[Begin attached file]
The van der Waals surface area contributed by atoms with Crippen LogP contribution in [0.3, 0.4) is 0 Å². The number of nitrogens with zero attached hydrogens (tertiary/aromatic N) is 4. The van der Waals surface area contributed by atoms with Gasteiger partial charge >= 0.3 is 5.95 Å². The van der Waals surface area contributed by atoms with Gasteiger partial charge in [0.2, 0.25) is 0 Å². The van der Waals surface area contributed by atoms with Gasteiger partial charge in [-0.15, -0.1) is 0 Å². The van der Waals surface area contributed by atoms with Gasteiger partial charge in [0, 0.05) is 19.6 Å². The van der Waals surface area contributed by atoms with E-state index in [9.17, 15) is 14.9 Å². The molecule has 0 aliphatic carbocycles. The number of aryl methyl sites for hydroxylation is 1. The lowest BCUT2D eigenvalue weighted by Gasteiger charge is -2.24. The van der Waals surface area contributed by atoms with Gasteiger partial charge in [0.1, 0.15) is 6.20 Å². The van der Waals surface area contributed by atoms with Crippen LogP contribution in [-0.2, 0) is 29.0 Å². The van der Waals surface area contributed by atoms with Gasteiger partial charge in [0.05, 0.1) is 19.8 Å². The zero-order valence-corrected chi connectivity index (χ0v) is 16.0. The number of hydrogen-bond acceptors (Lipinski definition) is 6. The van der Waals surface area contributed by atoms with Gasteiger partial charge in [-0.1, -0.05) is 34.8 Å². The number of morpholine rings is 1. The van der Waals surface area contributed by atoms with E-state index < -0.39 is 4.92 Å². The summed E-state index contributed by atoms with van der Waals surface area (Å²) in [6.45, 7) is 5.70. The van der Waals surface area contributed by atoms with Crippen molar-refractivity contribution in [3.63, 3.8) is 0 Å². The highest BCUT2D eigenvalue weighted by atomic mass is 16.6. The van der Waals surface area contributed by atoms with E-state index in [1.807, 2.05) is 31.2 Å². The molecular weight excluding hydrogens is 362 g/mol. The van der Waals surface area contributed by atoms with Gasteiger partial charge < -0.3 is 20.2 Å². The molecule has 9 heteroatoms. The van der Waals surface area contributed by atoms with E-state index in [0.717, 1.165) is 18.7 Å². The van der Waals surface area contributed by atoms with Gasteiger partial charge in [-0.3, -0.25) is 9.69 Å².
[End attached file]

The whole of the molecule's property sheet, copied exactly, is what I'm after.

The van der Waals surface area contributed by atoms with Crippen LogP contribution in [0.3, 0.4) is 0 Å². The number of nitrogens with zero attached hydrogens (tertiary/aromatic N) is 4. The van der Waals surface area contributed by atoms with Gasteiger partial charge >= 0.3 is 5.95 Å². The van der Waals surface area contributed by atoms with Gasteiger partial charge in [0.2, 0.25) is 0 Å². The van der Waals surface area contributed by atoms with Gasteiger partial charge in [-0.15, -0.1) is 0 Å². The van der Waals surface area contributed by atoms with Gasteiger partial charge in [0, 0.05) is 19.6 Å². The van der Waals surface area contributed by atoms with E-state index in [9.17, 15) is 14.9 Å². The molecule has 0 aliphatic carbocycles. The number of aryl methyl sites for hydroxylation is 1. The lowest BCUT2D eigenvalue weighted by Gasteiger charge is -2.24. The van der Waals surface area contributed by atoms with Gasteiger partial charge in [0.1, 0.15) is 6.20 Å². The van der Waals surface area contributed by atoms with Crippen LogP contribution in [-0.2, 0) is 29.0 Å². The van der Waals surface area contributed by atoms with Gasteiger partial charge in [0.05, 0.1) is 19.8 Å². The zero-order valence-corrected chi connectivity index (χ0v) is 16.0. The number of hydrogen-bond acceptors (Lipinski definition) is 6. The van der Waals surface area contributed by atoms with Gasteiger partial charge in [-0.1, -0.05) is 34.8 Å². The number of morpholine rings is 1. The van der Waals surface area contributed by atoms with E-state index < -0.39 is 4.92 Å². The summed E-state index contributed by atoms with van der Waals surface area (Å²) in [6.45, 7) is 5.70. The van der Waals surface area contributed by atoms with Crippen molar-refractivity contribution in [3.63, 3.8) is 0 Å². The highest BCUT2D eigenvalue weighted by atomic mass is 16.6. The van der Waals surface area contributed by atoms with E-state index in [1.807, 2.05) is 31.2 Å². The molecular weight excluding hydrogens is 362 g/mol. The van der Waals surface area contributed by atoms with Gasteiger partial charge < -0.3 is 20.2 Å². The molecule has 9 heteroatoms. The van der Waals surface area contributed by atoms with E-state index in [0.717, 1.165) is 18.7 Å². The van der Waals surface area contributed by atoms with Gasteiger partial charge in [-0.3, -0.25) is 9.69 Å².